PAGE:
Previous workplace aggression research (Baron & Neuman, 1996; Geddes & Baron, 1997; Neuman & Baron, 1997) has found examples from all eight categories of aggression in the workplace. However, the underlying factor structure of the system has not been examined. Hence, the eight-category system has never been tested to determine if people actually discern between the types of aggressive behaviors and if they perceive these behaviors to be inappropriate in the workplace.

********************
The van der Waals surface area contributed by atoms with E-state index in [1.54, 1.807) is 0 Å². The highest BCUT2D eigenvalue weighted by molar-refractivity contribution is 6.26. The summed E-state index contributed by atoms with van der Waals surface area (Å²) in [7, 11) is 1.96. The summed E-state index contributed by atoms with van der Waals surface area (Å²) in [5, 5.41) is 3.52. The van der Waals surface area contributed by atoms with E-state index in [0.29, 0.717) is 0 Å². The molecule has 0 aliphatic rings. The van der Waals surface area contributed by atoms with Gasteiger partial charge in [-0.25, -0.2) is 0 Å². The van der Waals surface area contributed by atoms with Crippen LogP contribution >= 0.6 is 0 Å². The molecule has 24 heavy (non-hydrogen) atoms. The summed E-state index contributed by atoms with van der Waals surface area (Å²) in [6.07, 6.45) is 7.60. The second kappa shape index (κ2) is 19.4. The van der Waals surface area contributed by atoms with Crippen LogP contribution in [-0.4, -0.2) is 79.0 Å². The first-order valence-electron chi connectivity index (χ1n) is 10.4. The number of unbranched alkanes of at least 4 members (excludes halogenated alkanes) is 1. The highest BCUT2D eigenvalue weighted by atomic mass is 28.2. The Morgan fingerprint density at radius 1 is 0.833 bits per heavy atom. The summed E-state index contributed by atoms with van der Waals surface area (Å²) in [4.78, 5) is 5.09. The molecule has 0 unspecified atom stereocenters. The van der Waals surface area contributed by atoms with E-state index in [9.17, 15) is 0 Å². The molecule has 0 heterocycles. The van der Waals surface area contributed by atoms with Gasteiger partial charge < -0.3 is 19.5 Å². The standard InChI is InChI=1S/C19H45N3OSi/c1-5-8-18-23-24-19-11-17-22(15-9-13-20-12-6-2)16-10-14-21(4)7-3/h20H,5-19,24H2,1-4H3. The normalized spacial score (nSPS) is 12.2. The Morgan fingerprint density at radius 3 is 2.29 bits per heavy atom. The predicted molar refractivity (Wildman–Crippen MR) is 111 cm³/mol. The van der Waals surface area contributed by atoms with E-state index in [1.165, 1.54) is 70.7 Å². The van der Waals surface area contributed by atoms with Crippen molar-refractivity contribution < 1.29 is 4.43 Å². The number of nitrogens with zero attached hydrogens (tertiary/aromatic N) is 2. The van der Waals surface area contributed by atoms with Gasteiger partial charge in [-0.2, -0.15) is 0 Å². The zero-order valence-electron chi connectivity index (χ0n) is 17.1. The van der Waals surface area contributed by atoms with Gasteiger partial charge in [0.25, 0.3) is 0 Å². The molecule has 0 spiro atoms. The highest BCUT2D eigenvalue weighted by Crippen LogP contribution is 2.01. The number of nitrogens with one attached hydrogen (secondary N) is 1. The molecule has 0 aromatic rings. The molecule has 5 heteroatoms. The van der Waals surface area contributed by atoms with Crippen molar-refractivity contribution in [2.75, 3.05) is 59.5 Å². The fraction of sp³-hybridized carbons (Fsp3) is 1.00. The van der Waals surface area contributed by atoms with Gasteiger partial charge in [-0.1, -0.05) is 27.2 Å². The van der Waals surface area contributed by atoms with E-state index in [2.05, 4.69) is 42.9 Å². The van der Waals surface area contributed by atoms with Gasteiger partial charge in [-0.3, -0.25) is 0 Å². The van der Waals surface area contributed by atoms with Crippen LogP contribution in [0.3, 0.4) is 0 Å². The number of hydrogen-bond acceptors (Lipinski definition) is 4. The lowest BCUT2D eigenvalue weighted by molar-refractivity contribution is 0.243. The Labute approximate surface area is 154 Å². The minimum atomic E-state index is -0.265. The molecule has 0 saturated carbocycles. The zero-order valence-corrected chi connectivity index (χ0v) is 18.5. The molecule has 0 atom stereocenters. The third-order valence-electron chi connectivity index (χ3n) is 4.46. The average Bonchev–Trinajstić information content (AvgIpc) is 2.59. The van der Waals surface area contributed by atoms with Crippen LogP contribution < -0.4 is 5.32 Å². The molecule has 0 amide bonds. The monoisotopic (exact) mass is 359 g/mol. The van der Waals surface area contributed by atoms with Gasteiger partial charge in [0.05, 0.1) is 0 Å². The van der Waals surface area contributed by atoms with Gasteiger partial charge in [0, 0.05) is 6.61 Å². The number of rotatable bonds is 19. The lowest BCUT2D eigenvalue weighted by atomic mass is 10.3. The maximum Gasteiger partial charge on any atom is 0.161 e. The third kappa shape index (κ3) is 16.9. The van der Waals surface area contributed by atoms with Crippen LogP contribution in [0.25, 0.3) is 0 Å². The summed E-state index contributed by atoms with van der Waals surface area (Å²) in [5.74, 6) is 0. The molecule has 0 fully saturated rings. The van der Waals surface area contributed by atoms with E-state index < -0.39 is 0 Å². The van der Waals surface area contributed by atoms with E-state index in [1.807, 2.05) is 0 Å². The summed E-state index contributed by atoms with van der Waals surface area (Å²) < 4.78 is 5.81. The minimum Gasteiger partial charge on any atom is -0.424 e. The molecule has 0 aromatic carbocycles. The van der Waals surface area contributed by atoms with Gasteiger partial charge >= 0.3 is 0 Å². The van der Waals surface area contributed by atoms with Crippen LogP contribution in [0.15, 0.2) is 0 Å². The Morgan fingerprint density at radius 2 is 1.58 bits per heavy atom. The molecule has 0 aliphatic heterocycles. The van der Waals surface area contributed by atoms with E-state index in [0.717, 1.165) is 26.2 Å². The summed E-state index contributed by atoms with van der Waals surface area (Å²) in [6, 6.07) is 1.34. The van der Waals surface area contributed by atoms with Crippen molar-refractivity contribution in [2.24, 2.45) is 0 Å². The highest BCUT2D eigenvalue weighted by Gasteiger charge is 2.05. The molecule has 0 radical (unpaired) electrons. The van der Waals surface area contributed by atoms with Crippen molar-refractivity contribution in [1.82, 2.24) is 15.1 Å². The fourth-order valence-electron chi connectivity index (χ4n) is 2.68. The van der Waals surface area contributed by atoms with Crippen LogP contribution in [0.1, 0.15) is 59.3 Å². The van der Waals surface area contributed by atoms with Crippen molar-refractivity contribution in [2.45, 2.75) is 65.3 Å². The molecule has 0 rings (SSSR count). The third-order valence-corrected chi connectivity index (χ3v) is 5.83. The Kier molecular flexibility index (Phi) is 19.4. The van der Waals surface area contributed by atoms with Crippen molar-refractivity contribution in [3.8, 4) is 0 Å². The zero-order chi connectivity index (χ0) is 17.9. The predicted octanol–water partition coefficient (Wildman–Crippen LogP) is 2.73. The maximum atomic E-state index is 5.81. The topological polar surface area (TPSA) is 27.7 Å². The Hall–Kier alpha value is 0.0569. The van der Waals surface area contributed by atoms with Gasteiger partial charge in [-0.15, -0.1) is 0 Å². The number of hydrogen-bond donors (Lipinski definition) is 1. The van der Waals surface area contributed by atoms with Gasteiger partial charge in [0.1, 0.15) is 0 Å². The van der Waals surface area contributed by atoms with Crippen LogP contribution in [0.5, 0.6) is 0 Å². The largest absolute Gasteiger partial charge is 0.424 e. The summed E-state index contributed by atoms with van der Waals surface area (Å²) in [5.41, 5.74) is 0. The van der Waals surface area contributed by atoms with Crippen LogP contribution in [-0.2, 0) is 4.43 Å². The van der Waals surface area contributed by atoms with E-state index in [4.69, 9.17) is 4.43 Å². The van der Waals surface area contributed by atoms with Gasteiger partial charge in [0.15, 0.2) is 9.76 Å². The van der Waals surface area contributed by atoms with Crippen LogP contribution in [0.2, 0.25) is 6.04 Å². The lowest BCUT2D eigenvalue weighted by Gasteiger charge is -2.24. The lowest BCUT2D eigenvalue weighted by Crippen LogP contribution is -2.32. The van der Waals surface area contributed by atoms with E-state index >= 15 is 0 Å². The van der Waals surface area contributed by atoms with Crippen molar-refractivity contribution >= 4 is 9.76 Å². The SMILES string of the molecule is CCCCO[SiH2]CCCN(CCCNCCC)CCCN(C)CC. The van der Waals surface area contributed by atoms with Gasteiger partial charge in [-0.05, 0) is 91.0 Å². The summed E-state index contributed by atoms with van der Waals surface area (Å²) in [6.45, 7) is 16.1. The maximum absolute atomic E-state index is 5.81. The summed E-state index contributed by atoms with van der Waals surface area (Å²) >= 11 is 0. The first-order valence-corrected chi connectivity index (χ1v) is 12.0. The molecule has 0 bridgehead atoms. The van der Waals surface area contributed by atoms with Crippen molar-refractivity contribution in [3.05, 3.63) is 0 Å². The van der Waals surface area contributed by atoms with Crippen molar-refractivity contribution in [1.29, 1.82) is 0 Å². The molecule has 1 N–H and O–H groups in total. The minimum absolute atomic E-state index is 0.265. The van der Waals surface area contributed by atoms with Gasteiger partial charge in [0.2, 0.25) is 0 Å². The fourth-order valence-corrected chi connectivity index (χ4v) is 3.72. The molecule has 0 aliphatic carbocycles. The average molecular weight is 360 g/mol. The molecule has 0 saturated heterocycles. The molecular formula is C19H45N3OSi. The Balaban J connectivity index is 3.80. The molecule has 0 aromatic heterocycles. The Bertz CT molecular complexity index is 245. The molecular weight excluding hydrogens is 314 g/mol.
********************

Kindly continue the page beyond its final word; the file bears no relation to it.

There are reasons to believe that a factor analysis of the eight category system will not yield a distinct factor structure. The categories are intertwined due to the crossing of three dimensions. We will illustrate this overlap using the PAI items. The PAD and PAI differ on direct/indirect dimension but share the physical and active dimensions. The PAI items share the physical dimension with the PPI items. Furthermore, the PAI items share the active dimension with the VAD and VAI items. It would be difficult to get a clean factor loading on any of the three dimensions because each item represents three separate dimensions. What binds all of the items together is the belief that each taps the workplace aggression construct.